Posted on by Harshavardhan Kosireddy

Learn What Shaped Family Studies and Where It’s Going

Family dynamics are often complex, but those who study families can help us understand, seeing ourselves, and each other, in more constructive ways. In this article, Family and Consumer Sciences faculty Uma Krishnan shares some of the history of Family Studies, and area coordinator for Family Studies, Sean Jefferson, offers insights about the future of the discipline.

Family Science evolved from beginnings in women’s domestic issues and parenting, to new research and methodologies, and contextual forces that impact individuals, family dynamics/relationships, and best practices for intervention and education. 

Research on families emerged in the 19th century as a result of social, cultural, political and academic forces, together with industrialization, that shifted the American economy. 

These forces brought changes to the traditional norms of families as women sought employment, and families began to move to larger towns and cities. This was also a period of change for women and the prescribed roles they played in their families and in society. The suffragette movement and beginnings of feminism thrust women and families to the forefront as they fought for equality, rights to education and to vote. 

Though change is constant in life, and is progressive in most cases, it also causes some instability. As families were studied systematically, social issues such as race, racism and discrimination surfaced and became more dominant, and raised awareness of other topics and areas of inequalities.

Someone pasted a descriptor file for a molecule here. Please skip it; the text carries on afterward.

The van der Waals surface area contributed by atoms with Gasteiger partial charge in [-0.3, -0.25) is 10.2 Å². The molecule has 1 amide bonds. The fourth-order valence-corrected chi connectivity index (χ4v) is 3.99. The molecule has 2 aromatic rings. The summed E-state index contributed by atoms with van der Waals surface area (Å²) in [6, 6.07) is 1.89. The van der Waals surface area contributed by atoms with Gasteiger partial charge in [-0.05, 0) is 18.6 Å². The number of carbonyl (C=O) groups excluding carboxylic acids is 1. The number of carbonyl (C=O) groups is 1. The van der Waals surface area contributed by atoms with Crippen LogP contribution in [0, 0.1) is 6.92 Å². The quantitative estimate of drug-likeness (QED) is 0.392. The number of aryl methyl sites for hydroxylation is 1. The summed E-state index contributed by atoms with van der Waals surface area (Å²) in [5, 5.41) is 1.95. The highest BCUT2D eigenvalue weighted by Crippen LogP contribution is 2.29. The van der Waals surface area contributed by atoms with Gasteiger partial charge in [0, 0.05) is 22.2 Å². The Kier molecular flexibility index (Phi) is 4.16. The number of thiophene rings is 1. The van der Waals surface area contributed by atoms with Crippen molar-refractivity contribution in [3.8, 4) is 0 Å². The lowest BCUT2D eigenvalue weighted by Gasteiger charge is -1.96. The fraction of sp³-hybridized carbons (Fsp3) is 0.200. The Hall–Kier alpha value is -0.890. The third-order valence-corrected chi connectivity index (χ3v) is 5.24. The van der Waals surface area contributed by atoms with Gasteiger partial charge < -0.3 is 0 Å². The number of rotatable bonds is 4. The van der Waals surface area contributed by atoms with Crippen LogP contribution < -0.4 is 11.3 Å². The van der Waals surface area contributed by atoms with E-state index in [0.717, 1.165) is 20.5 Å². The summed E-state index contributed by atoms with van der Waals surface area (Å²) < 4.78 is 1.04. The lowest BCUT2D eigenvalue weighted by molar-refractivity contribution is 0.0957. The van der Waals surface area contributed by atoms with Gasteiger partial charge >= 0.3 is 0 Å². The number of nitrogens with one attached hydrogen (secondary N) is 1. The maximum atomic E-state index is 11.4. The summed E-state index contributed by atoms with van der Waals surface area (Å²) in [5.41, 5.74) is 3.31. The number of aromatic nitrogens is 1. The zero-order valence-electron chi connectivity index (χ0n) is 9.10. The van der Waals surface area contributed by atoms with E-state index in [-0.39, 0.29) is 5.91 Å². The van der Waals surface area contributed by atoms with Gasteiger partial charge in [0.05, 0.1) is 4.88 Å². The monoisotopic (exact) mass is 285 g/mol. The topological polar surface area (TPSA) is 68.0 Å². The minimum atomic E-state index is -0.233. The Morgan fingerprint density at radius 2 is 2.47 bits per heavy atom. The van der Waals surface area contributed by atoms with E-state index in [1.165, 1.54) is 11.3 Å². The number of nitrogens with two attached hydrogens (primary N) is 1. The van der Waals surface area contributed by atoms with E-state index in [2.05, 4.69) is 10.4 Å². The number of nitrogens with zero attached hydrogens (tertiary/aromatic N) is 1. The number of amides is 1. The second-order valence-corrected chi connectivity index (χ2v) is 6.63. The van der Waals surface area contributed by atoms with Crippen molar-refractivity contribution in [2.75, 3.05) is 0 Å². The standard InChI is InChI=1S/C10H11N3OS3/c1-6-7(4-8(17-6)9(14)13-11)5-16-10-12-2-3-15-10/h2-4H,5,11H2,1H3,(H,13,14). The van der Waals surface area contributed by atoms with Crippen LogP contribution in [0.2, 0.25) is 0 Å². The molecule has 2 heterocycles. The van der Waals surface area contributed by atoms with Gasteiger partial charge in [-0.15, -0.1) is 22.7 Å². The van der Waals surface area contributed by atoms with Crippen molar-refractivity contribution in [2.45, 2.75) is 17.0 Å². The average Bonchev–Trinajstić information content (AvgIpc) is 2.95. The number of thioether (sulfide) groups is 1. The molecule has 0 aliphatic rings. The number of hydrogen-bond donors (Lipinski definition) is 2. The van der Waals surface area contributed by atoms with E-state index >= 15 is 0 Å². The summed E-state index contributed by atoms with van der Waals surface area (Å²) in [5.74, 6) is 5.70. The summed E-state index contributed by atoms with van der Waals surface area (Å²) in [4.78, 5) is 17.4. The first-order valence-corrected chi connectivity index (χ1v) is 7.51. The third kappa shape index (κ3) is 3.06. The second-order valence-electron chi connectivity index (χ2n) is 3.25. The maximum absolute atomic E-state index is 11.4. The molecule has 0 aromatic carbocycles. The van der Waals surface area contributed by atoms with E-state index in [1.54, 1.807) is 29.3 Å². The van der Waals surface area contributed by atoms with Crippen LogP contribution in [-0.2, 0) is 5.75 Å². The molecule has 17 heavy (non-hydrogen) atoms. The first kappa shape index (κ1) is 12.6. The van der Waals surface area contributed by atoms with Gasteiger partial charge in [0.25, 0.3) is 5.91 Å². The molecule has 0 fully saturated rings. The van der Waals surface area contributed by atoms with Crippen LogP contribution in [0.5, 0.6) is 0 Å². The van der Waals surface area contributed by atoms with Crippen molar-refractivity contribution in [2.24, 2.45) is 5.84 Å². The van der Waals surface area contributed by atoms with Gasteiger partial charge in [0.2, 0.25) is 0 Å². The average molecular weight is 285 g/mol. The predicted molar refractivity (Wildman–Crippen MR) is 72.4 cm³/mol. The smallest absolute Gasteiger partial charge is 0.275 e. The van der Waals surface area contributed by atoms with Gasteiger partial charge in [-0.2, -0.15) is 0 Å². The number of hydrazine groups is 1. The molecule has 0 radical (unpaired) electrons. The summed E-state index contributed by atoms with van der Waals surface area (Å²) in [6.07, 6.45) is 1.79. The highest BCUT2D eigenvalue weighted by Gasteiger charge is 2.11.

Initially, the studying of families amidst the social reform, was the interest of policy-makers to understand how policies impacted families, but eventually, it piqued the interests of sociologists, psychologists and scholars from other disciplines, including theology. However, research was fragmented and did not form a cohesive, comprehensive body of work on families. 

Research methods were not as robust as they are today, either. Not until the latter half of the 20th century did Family Science come to be recognized as a discipline on its own. The first college level course on the subject was taught in 1922 at Boston University, by a clergy and sociologist. Family Science emerged not only as the study of families, but as an emerging interdisciplinary, progressive, academic area in colleges with the development of family theories, concepts and research findings derived from multiple disciplines and independently to inform best practices, interventions, and education.

The first conference on marriage and the family was held in 1934 although because of segregationist state laws, conferences were held separately for African American scholars to allow for the meeting, dissemination and discussion of scholarship on and by African Americans.  Following that, race, racism, discrimination, and actions to quash social injustices became dominant in family science studies and activism.  In 1938, the first NCFR (National Council for Family Relations) addressed social issues. 

Today, Family Science has become a distinct discipline area of study, evolved over time in four phases:

  • the discovery stage (exploring complexity of the discipline, applying information to address family challenges)
  • the pioneering stage (deciding name for discipline, gathering scholars, etc.
  • the maturing stage (meeting the criteria for a discipline, and becoming more pronounced)
  • the evaluation and innovation stage where assessment and refinement of programs and practices are currently happening.

Family Science incorporates social issues such as race and discrimination as focal points and necessary in the study of families. New research methods, family theories and new perspectives, such as diversity, have also been incorporated into Family Science.